Today I continued making progress in the South-East region of the report. I finished the “Educational Benefits” section and was pleasantly surprised. After their disappointing performance in the other sections, I appreciated that the South-East states seemed to dedicate a significant amount of resources to helping their veterans take advantage of their educational opportunities. Particularly when it came to vocational and trade schools, the South-East states have numerous programs that helped veterans make the transition from the Active-Duty military to civilian professions.
The best programs were those that counted military certifications to meet civilian profession qualifications. The importance of such programs cannot be underestimated because many military service members have reached professional levels when it comes to skills like welding, truck driving, or warehouse management. To be able to not have to retake classes on skills they have already mastered not only saves resources but also allows the veterans to make as seamless of a transition as possible into the civilian workforce.
For most of the day I continued making progress on my research. I finished “Business, Tax, and Financial Benefits” and began researching “Educational Benefits.” Today was a busy day in the Senate with all of the Senators in formal session to debate some of the upcoming bills and to vote on various amendments.
I had the opportunity to sit in on the later afternoon portion of the Senate session and watch Senator Rush vote on a few of the amendments. It is always great to witness the debate and to sit in the chambers as the Senators vote.
I continued researching the South-East section in the morning before leaving to join the other Rappaport Fellows at 1:30pm. Today was one of the best Rappaport programming events we have done. Taking the green line from Park street to Kenmore, I met the other Rappaport fellows at Fenway park for what would be a tour of the historic stadium with the Red Sox General Counsel, Mr. Dave Friedman. Sporting a Red Sox emblem emblazed polo, Mr. Friedman was a smart and cool tour guide who wove the history of Fenway park and its relationship to Boston with his greater talk on the interaction between the public and private sector in regards to the law.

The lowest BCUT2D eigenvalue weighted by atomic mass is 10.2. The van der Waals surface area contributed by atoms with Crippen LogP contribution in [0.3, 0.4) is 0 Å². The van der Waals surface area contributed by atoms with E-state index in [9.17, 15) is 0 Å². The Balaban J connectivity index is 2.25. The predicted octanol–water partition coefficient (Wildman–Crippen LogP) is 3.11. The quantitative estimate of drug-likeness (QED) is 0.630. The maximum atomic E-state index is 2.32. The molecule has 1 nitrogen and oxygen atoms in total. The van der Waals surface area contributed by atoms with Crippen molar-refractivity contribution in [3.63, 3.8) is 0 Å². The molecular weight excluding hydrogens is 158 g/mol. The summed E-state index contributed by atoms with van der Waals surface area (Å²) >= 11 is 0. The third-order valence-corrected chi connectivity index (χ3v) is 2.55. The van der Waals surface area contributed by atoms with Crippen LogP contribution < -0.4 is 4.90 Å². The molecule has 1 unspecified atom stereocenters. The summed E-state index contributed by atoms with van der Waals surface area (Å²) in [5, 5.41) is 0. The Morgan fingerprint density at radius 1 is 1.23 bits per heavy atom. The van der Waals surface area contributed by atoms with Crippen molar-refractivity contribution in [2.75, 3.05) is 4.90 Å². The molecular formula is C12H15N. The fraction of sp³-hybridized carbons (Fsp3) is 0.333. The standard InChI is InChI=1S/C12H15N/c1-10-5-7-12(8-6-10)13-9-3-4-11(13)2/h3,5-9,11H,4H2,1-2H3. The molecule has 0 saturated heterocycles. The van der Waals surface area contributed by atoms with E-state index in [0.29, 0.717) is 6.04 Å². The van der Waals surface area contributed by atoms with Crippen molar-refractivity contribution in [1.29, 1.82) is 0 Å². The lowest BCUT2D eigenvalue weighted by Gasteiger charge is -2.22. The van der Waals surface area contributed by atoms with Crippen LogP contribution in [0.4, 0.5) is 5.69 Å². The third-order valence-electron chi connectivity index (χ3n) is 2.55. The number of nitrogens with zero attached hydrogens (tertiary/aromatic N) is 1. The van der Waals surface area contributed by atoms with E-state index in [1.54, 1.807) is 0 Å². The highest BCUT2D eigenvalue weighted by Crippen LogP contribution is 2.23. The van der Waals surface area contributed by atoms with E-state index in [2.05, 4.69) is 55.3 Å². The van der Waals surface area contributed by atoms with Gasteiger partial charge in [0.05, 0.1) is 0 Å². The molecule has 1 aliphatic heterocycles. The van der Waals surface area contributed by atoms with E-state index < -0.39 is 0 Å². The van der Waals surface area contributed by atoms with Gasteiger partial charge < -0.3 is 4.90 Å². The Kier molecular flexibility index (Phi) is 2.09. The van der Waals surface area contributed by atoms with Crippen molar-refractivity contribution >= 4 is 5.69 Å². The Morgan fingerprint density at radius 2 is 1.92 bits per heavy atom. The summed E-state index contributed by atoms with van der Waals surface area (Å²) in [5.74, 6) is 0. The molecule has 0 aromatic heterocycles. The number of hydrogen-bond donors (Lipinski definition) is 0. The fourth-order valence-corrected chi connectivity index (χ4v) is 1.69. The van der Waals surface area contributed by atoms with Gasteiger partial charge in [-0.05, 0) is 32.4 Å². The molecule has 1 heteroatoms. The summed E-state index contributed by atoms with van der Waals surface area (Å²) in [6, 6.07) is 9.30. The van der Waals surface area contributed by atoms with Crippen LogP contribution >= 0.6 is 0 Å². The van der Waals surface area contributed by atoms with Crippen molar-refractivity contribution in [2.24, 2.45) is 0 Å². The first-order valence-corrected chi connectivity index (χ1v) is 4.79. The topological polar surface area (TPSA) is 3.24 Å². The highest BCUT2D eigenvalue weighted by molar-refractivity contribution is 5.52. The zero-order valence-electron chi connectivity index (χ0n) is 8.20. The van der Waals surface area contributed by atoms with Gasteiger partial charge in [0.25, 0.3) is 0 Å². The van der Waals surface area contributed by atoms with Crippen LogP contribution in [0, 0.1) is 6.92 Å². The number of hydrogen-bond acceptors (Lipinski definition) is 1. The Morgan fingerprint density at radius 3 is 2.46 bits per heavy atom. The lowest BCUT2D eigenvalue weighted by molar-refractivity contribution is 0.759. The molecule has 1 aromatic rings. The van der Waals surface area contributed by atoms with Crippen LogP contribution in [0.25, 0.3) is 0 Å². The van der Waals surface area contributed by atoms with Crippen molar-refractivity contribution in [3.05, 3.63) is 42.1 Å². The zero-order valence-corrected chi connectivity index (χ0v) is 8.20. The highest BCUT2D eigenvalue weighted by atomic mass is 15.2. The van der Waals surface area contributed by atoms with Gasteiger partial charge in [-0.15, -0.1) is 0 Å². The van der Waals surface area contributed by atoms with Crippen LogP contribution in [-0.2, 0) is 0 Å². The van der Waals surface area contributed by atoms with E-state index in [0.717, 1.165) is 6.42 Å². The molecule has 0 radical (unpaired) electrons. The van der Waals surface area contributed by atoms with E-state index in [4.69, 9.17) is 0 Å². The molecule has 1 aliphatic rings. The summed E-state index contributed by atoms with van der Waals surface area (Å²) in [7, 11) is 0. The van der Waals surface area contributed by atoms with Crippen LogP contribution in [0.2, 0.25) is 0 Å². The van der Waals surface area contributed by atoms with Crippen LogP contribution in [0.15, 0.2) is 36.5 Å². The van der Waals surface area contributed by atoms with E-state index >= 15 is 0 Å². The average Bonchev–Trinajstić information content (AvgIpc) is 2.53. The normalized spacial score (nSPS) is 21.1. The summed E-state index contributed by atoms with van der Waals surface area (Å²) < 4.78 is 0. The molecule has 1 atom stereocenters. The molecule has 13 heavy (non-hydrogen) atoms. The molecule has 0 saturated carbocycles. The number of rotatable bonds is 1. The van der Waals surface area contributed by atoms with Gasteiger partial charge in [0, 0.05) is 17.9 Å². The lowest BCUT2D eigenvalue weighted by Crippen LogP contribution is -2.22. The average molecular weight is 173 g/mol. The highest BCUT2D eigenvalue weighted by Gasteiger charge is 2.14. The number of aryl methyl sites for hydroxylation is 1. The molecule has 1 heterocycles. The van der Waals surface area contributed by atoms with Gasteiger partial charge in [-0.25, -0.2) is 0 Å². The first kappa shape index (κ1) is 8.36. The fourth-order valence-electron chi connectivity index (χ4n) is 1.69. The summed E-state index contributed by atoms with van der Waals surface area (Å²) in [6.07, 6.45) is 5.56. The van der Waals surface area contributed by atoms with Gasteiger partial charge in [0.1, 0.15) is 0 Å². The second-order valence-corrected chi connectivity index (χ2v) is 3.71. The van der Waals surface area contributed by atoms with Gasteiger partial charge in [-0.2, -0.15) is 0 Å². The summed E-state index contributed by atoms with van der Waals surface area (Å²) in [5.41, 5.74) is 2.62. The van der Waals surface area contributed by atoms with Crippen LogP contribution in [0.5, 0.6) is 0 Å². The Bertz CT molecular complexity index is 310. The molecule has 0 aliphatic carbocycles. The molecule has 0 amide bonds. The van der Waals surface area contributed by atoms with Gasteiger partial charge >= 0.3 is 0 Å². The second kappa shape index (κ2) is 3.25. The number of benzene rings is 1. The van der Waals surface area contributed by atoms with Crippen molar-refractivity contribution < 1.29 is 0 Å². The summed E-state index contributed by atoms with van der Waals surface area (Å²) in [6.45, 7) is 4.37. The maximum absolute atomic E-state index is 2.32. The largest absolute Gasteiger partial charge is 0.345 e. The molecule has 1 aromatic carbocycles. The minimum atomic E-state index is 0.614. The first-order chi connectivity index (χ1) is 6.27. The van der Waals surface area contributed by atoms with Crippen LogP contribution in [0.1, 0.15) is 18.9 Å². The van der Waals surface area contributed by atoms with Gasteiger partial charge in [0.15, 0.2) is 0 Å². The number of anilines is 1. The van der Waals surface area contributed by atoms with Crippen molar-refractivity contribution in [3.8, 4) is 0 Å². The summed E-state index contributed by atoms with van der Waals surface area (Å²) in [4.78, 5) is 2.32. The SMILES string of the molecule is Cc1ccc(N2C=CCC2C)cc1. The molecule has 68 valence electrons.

Mr. Friedman had started in state and local government before becoming the General Counsel to the Red Sox. During his talk, as we sat in the stadium watching the grounds crew prepare for the night’s game against Toronto, Mr. Friedman explained how the a privately run business like the Red Sox and Major League Baseball interact with state and local government. From bringing in significant revenue to the city’s hotels and restaurants with both Red Sox games and concerts, to hosting events to support wounded warriors, Fenway park and the Red Sox and deeply ingrained in the history and psyche of Boston. Mr. Friedman explained some of the more unique disputes and transactions he had been a part during his time as General Counsel and also explained how his background in state and local government had been helpful in allowing him to better understand his dealings with the city.
Overall, it was a spectacular tour and one of the best Rappaport programing events. It was great to see the overlap between the public and private sector. No matter what career as a lawyer or public policy maker any of the Rappaport fellows ultimately choose, it was great to see that one can still serve his or her community even if he or she is in the private sector.